Organic Bread Targeted to Show Absurd Health Scares

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LOS ANGELES (Reuters) - A U.S. health education group on Wednesday took legal action against the world's largest retailer of natural and organic foods in a bid to highlight what it called absurd food health scares.

A legal notice targeting whole-wheat and organic bread sold by the U.S. chain Whole Foods Market was filed by the American Council on Science and Health (ACSH) after a worldwide scare over acrylamide, which can cause cancer in animals.

Preliminary scientific studies have found that acrylamide a substance found in fries, potato chips, water, coffee and carbohydrate rich foods such as bread that are fried or baked can cause cancer in animals. The World Health Organization last month said acrylamide was a cause of concern but more research was needed about the possible effect on humans.

"We are not suggesting that their whole-wheat organic bread is dangerous. We are not seriously suggesting this bread can make you sick. Clearly people are not at risk," said Jeff Stier, associate director of the ACSH.

"We want the American public to focus on the real health concerns, such as cigarette smoking and wearing bicycle helmets and eating a diet rich in fruit and vegetables, rather than focusing on food scares," Stier told Reuters.

The legal notice of intent to sue Whole Food Market, which has 133 stores across the United States, was filed under California's Proposition 65 law, which requires manufacturers to withdraw or label foods and other products containing potentially toxic chemicals.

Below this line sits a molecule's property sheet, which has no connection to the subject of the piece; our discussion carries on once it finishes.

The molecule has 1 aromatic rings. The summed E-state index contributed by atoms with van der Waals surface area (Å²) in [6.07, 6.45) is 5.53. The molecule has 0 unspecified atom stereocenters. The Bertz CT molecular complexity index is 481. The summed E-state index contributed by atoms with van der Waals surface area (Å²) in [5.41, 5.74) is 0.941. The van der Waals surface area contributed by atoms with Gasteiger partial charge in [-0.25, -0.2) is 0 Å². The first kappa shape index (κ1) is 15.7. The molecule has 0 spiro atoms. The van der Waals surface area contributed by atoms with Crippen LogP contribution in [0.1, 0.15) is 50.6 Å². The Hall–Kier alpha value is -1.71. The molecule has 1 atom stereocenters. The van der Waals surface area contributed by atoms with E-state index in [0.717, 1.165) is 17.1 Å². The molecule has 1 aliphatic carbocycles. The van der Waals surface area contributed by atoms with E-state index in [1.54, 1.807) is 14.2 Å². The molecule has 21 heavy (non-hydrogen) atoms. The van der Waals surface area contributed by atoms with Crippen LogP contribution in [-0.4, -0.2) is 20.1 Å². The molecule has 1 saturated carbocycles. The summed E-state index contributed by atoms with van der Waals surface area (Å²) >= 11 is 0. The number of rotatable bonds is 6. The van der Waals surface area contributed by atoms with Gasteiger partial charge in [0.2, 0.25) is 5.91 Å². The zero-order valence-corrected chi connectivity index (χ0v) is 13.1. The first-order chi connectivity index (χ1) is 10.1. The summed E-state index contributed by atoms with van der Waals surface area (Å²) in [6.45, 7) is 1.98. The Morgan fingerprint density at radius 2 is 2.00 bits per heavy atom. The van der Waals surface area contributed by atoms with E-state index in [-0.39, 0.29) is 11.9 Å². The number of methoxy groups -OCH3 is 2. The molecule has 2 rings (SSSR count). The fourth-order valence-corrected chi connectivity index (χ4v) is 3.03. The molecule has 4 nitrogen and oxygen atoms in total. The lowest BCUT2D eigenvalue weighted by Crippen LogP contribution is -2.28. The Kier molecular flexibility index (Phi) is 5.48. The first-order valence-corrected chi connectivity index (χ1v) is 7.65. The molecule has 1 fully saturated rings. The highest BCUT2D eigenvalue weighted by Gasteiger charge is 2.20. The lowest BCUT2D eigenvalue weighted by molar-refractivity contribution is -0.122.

Proposition 65, passed by voters in 1986, has been used against makers of products ranging from crayons to dental braces, and California buildings ranging from dry cleaning stores to gas stations are plastered with consumer warnings.

"We are doing this to illustrate the absurdity of Proposition 65. The whole law is flawed. It is ill-advised," Stier said.

The letter sent by the ACSH to the Austin, Texas headquarters of Whole Foods Market, alleges that "All people are exposed when they ingest and eat your products" citing whole wheat bread and organic bread.

Whole Foods Market and the California attorney general have 60 days to reply to the letter, which constitutes a legal notice of intent to sue under the terms of Proposition 65. Whole Foods Market has yet to receive a copy of the notice.

The nation's top French fry sellers, McDonald's and Burger King have already been targeted in the acrylamide scare by a small California environmental group which has been accused in the past of "bounty hunting" for flooding California authorities with Proposition 65 notices.

Burger King said last week the legal action was "frivolous and totally ludicrous."

The New York based ACSH, a nonprofit consumer education consortium, was founded in 1978 by scientists with a mission to help Americans distinguish between real and hypothetical health risks. It receives some funds from food and chemical industries under a "no strings attached" policy.

Stier said Proposition 65 laws were at fault for failing to distinguish between the effect of toxins and carcinogens on animals and on humans, and the failure to state how big a dose of toxins in food or the environment was needed to pose a real threat to human health.